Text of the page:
Reframing COP26

This month, our Journal welcomes a guest, our friend Oonagh, activist and filmmaker who worked in Occupy London, to share some ideas on change-making.


"Reframing COP26", by Oonagh Cousins, 29.09.2021


We are on the cusp of a shift in human behaviour and thought. A recent international survey by Global Commons Alliance found that 74% of people agreed countries should “move beyond focussing on jobs and profit, to instead focus more on the health and wellbeing of humans and nature.” That’s massive!


When I was an organiser in the Occupy Movement 10 years ago, the mainstream public agenda was finances first. To say “people and planet first” was wishy-washy hippy idealism. After decades of campaigning & centuries of endurance, it wasn’t until COP21 that indigenous leaders were allowed in the room where policy is made. This year, 100 indigenous leaders will attend. For the first time in COP history, its science department will begin dialoguing with indigenous elders. With thousands of years of ancestral knowledge, the world’s “oldest scientists” will meet with the new.


Amidst the general despair surrounding climate talks and the ever-terrifying climate reports, this essential shift in thought presents a hard-fought opportunity that would be frivolous to dismiss. Nobody can know if it will be enough to avoid catastrophic climate change at this year’s COP26, but it might. And if we rally behind it, the chances improve!

I have been an activist for 15 years in the UK. Alongside small clusters of ordinary people, I’ve helped organise grassroots movements like Sisters Uncut, that spilt onto national and international agendas, informing policies and sparking global action - several times! I helped found Sisters Uncut with less than a dozen people in a small office room, and only a year later there were hundreds of Sisters with groups popping up across the country.


The big question is: how do we win in the face of injustice? I ask myself that question most days. There is no single answer, but there is a reliable point of reference - if we want to know what winning looks like and how to achieve it in the face of terrible odds, I would say this: look to the global leadership of black, indigenous, brown & people of colour (BIPOC) movements, particularly when women lead. From the Bishnoi Women of 1730 to Standing Rock in 2016, environmental justice is not new, it’s a centuries-old battle. Despite centuries of persecution, the environmental leadership of indigenous communities reveals they are by far the greatest protectors of our natural world’s vital regions.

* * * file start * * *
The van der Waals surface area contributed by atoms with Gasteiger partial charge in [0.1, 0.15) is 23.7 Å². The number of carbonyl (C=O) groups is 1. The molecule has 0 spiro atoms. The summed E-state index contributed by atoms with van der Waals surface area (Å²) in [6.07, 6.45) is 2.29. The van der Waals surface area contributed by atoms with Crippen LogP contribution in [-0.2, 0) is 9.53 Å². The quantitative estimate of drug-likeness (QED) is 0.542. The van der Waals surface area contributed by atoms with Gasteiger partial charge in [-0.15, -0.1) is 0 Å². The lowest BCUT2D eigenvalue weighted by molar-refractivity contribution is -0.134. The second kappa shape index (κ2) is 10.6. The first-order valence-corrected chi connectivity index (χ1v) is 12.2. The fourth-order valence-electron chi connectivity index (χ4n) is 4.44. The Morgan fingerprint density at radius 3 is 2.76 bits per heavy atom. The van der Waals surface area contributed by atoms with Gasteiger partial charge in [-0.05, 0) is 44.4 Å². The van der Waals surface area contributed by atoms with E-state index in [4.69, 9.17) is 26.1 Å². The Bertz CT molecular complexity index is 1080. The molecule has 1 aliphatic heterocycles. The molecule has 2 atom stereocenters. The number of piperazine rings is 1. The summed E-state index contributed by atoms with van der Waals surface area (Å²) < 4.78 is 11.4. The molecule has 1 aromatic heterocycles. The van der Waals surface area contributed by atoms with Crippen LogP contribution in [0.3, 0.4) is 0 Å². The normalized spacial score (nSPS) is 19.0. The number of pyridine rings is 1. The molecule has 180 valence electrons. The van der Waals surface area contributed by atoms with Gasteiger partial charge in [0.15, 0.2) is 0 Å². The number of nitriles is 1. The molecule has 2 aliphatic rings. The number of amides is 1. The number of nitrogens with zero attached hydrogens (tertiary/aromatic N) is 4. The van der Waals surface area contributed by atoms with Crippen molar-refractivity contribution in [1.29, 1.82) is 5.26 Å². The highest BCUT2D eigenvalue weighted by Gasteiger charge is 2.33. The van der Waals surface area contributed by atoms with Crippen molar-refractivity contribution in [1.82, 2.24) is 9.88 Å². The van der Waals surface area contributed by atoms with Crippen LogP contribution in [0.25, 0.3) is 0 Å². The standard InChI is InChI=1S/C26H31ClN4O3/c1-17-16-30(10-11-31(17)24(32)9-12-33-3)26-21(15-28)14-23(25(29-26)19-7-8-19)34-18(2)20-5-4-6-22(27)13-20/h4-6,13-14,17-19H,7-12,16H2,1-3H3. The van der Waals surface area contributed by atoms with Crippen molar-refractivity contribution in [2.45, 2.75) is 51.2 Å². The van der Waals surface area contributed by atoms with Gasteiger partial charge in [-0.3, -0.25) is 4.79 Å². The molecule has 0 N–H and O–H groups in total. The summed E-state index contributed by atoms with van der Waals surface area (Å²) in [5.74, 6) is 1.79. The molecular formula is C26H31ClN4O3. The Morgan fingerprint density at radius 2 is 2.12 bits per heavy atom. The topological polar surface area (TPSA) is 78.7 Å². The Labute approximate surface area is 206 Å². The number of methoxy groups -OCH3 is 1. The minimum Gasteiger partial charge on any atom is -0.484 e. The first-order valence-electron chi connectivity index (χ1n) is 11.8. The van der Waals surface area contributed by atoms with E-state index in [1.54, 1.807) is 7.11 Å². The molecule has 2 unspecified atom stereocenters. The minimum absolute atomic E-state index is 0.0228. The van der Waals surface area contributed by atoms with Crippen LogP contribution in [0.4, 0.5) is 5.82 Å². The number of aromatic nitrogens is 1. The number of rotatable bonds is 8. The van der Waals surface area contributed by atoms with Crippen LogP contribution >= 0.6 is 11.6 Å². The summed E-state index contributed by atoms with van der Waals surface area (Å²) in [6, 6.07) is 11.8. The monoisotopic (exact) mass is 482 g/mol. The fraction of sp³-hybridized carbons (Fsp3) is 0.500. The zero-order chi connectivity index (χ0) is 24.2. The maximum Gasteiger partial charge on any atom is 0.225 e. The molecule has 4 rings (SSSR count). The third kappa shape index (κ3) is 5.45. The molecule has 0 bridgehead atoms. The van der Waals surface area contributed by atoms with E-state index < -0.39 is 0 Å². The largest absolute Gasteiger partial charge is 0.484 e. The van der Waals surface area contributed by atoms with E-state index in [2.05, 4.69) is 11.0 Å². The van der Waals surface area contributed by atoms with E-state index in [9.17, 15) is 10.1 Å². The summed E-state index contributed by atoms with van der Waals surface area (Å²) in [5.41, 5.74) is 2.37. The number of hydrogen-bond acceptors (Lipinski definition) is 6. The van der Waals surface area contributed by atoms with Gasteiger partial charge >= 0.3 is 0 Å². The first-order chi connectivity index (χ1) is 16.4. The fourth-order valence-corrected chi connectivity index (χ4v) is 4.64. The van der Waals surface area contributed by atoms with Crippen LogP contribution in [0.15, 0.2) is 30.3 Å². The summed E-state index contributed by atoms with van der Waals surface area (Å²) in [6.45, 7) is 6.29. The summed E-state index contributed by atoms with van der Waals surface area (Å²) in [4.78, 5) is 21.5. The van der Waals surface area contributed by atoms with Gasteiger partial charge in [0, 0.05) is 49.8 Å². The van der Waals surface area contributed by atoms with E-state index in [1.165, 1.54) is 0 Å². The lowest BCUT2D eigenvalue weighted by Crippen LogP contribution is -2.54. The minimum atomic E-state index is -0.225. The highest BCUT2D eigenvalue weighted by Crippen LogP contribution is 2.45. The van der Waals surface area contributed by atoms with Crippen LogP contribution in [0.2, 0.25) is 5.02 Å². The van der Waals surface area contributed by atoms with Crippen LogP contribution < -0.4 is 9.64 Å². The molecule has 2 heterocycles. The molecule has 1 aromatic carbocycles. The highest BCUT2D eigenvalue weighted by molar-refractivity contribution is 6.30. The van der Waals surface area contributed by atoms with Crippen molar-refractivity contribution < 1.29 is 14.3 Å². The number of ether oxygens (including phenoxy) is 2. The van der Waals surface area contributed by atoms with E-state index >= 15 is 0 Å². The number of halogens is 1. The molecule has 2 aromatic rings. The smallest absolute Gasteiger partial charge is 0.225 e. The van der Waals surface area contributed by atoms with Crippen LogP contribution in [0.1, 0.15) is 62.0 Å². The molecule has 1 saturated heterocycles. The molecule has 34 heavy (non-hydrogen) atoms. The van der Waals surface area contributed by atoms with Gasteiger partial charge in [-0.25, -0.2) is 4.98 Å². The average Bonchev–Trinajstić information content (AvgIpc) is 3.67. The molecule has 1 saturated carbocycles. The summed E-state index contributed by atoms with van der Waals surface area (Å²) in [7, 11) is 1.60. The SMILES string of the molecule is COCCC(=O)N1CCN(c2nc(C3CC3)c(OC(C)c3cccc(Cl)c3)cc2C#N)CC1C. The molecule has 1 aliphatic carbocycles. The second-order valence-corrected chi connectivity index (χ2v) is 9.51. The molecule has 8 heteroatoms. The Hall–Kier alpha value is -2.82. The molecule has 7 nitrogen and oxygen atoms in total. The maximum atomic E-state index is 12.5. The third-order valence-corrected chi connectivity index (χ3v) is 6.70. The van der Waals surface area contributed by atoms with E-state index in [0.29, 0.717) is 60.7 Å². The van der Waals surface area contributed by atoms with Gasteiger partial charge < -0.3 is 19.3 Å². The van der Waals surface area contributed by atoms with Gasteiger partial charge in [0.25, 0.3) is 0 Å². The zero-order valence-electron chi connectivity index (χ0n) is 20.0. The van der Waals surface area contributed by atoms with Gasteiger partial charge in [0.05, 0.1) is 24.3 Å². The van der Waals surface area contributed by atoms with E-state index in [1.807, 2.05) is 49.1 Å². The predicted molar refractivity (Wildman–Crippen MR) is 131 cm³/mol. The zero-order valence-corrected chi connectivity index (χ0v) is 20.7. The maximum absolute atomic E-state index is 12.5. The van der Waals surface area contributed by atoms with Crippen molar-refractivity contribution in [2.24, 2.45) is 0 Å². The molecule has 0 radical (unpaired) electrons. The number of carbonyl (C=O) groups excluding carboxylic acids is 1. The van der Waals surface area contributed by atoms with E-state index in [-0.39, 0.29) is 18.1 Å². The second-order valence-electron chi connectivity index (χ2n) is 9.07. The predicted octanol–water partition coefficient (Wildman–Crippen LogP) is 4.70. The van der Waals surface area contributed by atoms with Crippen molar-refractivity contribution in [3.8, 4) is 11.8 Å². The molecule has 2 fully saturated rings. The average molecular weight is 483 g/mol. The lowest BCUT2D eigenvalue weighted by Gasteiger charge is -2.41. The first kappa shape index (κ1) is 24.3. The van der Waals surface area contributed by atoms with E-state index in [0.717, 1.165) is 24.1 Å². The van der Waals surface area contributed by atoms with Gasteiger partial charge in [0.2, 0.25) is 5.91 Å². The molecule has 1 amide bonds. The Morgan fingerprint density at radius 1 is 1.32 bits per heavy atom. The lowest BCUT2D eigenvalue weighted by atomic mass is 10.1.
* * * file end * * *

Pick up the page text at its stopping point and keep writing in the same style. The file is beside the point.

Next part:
While 80% of the earth’s biodiversity rest in the safe hands of the indigenous, half the world's net financial wealth belongs to the top 1%. In turn, the wealthiest 1% account for 50% of emissions. History shows us the bottom line of power is to preserve the systems and quality of that power. The collective good doesn’t feature so highly as maintaining the familiar and the comfortable. Unfortunately, that comfort is built on an unsustainable system of extraction and extinction. In order to prevent the worst of climate change, we cannot rely only on meetings of the powerful at events like COP26.

Their bottom line is still based on profit and growth. If we promote the work of BIPOC climate leaders, local communities and a whole lot of young women currently flooding climate activism, we can count on them to advocate for a future that works for all. For example, the Indigenous Caucus was an important part of reducing the Paris Agreement’s initial aim of 2°C warming to closer to 1.5°C in 2015. There is a huge difference between those decimal points representing an immeasurable gift to life on earth.


When ordinary people try to move political mountains, we have to be tactical. Mapping out our best allies, and key annual events when our small body of people can have the greatest impact, preserves precious energies - COP is just one of these. In 2019, Nemonte Nenquimo, leader of the Waorani people, won a precedent-setting legal battle against the Ecuadorian government, protecting half a million acres of Amazon rainforest. Another immense gift to life on earth. More recently she co-founded Minga Indigina and the Allianze, which will bring 100 indigenous elders from around the world to COP26 for advocacy and creative interactions with civil society.